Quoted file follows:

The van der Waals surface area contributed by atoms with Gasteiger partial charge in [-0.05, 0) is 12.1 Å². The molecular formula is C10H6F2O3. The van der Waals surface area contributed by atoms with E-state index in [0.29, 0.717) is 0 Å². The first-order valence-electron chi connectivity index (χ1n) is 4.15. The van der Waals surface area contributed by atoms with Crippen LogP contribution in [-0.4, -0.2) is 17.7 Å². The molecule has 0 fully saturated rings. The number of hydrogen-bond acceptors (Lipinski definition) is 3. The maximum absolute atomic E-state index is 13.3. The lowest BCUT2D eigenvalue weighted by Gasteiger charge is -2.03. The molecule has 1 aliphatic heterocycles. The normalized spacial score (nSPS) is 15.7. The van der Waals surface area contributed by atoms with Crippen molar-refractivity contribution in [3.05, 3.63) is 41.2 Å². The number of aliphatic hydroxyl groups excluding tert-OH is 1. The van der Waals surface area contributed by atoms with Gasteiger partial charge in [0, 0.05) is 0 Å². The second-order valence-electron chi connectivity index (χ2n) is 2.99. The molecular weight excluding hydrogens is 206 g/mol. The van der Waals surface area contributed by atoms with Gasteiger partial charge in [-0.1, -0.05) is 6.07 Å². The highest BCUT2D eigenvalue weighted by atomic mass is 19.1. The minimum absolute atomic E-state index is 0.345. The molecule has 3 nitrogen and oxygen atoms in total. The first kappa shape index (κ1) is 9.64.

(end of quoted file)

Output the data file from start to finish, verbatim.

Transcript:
The van der Waals surface area contributed by atoms with Gasteiger partial charge in [-0.05, 0) is 12.1 Å². The molecular formula is C10H6F2O3. The van der Waals surface area contributed by atoms with E-state index in [0.29, 0.717) is 0 Å². The first-order valence-electron chi connectivity index (χ1n) is 4.15. The van der Waals surface area contributed by atoms with Crippen LogP contribution in [-0.4, -0.2) is 17.7 Å². The molecule has 0 fully saturated rings. The number of hydrogen-bond acceptors (Lipinski definition) is 3. The maximum absolute atomic E-state index is 13.3. The lowest BCUT2D eigenvalue weighted by Gasteiger charge is -2.03. The molecule has 1 aliphatic heterocycles. The normalized spacial score (nSPS) is 15.7. The van der Waals surface area contributed by atoms with Crippen molar-refractivity contribution in [3.05, 3.63) is 41.2 Å². The number of aliphatic hydroxyl groups excluding tert-OH is 1. The van der Waals surface area contributed by atoms with Gasteiger partial charge in [0, 0.05) is 0 Å². The second-order valence-electron chi connectivity index (χ2n) is 2.99. The molecular weight excluding hydrogens is 206 g/mol. The van der Waals surface area contributed by atoms with Gasteiger partial charge in [-0.1, -0.05) is 6.07 Å². The highest BCUT2D eigenvalue weighted by atomic mass is 19.1. The minimum absolute atomic E-state index is 0.345. The molecule has 3 nitrogen and oxygen atoms in total. The first kappa shape index (κ1) is 9.64.